Limited conventional energy resources and serious environmental calamities have motivated researchers to find new and efficient sources of energy. The considerable efforts devoted to this end include the development of bio-diesel, solar cells, coal liquefaction/gasification technologies, and fuel cells. Hydrogen is considered by many an ideal energy source owing to its renewable and clean energy characteristics. In addition, it mostly produces water, which is eco-friendly compared to the byproducts of many other energy sources [1-6]. To use hydrogen as an energy source, various hydrogen storage methods such as the use of metal hydrides, liquefied hydrogen, and adsorption of hydrogen in porous materials have been studied [7-14]. The adsorption of hydrogen in porous materials is particularly suitable for hydrogen storage, which is critical for suitably utilizing hydrogen energy, owing to the reversibility and stability of this method. To date, the wide ranging attempts to develop hydrogen storage mechanisms include studies on carbon materials [15-17], metal-organic frameworks, and zeolites [18-21]. Carbon materials offer many advantages for hydrogen storage, such as easy preparation, suitable surface functional groups, low mass density, thermal stability, and hydrophobicity [22-24]. Carbon aerogels (CAs) in particular have been recognized as potential hydrogen storage materials because of their suitable structural properties, controllable mass densities, high specific surface areas, and mesopore volumes. However, it is necessary to modify the surfaces of carbon materials in order to reach the hydrogen storage capacities determined by the US Department of Energy (DOE).
Carbon materials containing transition metals such as platinum, copper, vanadium, and nickel exhibit attractive hydrogen storage properties [10,22,25]. Nickel is particularly promising since it is easily obtained on Earth, and it is inexpensive compared to other metals and enhances hydrogen storage properties. Improved hydrogen storage capacities have been obtained with nickel-plated porous carbon nanofibers owing to the spillover of hydrogen molecules onto the metal-carbon interfaces. In general, the presence of nickel particles on carbon materials has been shown to enhance the hydrogen storage capacity [3,9,19].
In this work, CAs were chemically activated by KOH to produce well-developed pore structures and ultimately increase the hydrogen storage capacities. Nickel-loaded activated carbon aerogels (ACAs/Ni hybrid materials) with various nickel content were prepared. Ni particles were loaded onto ACAs to introduce hydrogen-favorable active sites onto the ACA surfaces and improve the hydrogen storage capacities.
The CAs were prepared using resorcinol as the carbon precursor and formaldehyde as the initiator. Resorcinol (7.5 g) was dissolved in a solution of distilled water (75 mL) and formaldehyde (25 g). Sodium carbonate was then added to this solution, and the mixture was stirred for 3 h in an open container and dried for 3 h at room temperature. Subsequently, the wet gel was dried at 80℃ for 48 h and then immersed in an acetone solution for 24 h without stirring. The aerogels were obtained after drying at 80℃ for 24 h. Prior to use, the aerogels were carbonized in a furnace with a heating rate of 2℃ min−1 under a N2 gas atmosphere. The CAs were treated with KOH solution at 60℃ overnight, with a KOH/CA mass ratio of 2:1. The prepared KOH/CA mixtures were then heated to 900℃in a furnace under a N2 gas flow (heating rate 2℃ min−1, flow rate 200 cm3/min). The resulting products were then washed with distilled water until a neutral pH was attained. The samples were dried in an oven at 80℃for 24 h to obtain the ACAs.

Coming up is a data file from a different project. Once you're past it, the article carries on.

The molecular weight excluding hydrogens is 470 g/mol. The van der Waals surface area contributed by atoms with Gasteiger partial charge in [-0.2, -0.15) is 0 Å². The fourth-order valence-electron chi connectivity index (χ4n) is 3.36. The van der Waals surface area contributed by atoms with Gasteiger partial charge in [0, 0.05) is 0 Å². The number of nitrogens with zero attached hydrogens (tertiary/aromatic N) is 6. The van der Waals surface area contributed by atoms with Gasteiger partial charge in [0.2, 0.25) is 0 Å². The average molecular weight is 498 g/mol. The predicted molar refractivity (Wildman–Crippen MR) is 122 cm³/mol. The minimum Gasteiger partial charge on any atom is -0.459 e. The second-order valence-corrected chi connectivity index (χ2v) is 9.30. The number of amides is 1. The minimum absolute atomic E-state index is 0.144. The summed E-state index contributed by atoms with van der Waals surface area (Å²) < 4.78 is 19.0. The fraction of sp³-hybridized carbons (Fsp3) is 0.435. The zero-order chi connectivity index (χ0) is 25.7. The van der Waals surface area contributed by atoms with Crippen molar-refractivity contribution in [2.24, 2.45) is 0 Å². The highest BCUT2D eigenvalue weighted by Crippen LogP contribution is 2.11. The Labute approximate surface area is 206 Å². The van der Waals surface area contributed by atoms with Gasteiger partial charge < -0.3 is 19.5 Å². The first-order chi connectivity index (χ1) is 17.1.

To synthesize the ACA/Ni hybrid materials, the ACA was added to 100 mL of ethylene glycol and ultrasonicated for 1 h. Nickel sulfate hexahydrate (0.2, 0.5, 1, and 2 wt% of NiSO4·6H2O per 1 g of ACA) was dissolved in ethylene glycol and the solution was mechanically stirred for 4 h. NaOH was added to adjust the pH of the solution to neutral values. To remove oxygen and the organic byproducts, formaldehyde was added and stirred at 90℃ for 2 h under an Ar atmosphere. Finally, the ACA/Ni hybrid materials were washed with de-ionized water and dried in a vacuum oven for 24 h .
X-ray photoelectron spectroscopy (XPS) measurements were conducted with a monochromated Al Kα X-ray source. Survey scans for Ni2p were shown in the 854-859 eV binding energy range, with a pass energy of 0.1 eV. A non-linear least squares curve-fitting program (Peak-Fit version 4) with a Gaussian-Lorentzian mix function and Shirley background subtraction was employed to interpret the XPS peaks. To examine the porous textural characteristics of the samples, N2/77 K adsorption-desorption isotherms were obtained using a Belsorp Max instrument (BEL Japan, Inc., Toyonaka, Japan). The samples were degassed at 473 K for 6 h to reduce the residual pressure below 10−6 mmHg. The specific surface areas were calculated using the Brunauer-Emmett-Teller (BET) equation. The micropore size distributions were obtained by applying the Horvath-Kawazoe (H-K) method.
The hydrogen storage measurements were conducted at 298 K/100 bar, conditions that are compatible with future electric-vehicle applications. Prior to the measurements, the samples in the chamber were degassed at 473 K for 12 h. After the chamber was cooled to room temperature, the samples were purged with flowing He and stored under a He atmosphere before further measurements. Hydrogen was supplied to the chamber until a pressure of 100 bar was achieved. Ultra-high-purity hydrogen gas (99.9999%) was used to exclude the influences of moisture and other impurities. Finally, the hydrogen storage capacity was determined by a volumetric measurement method.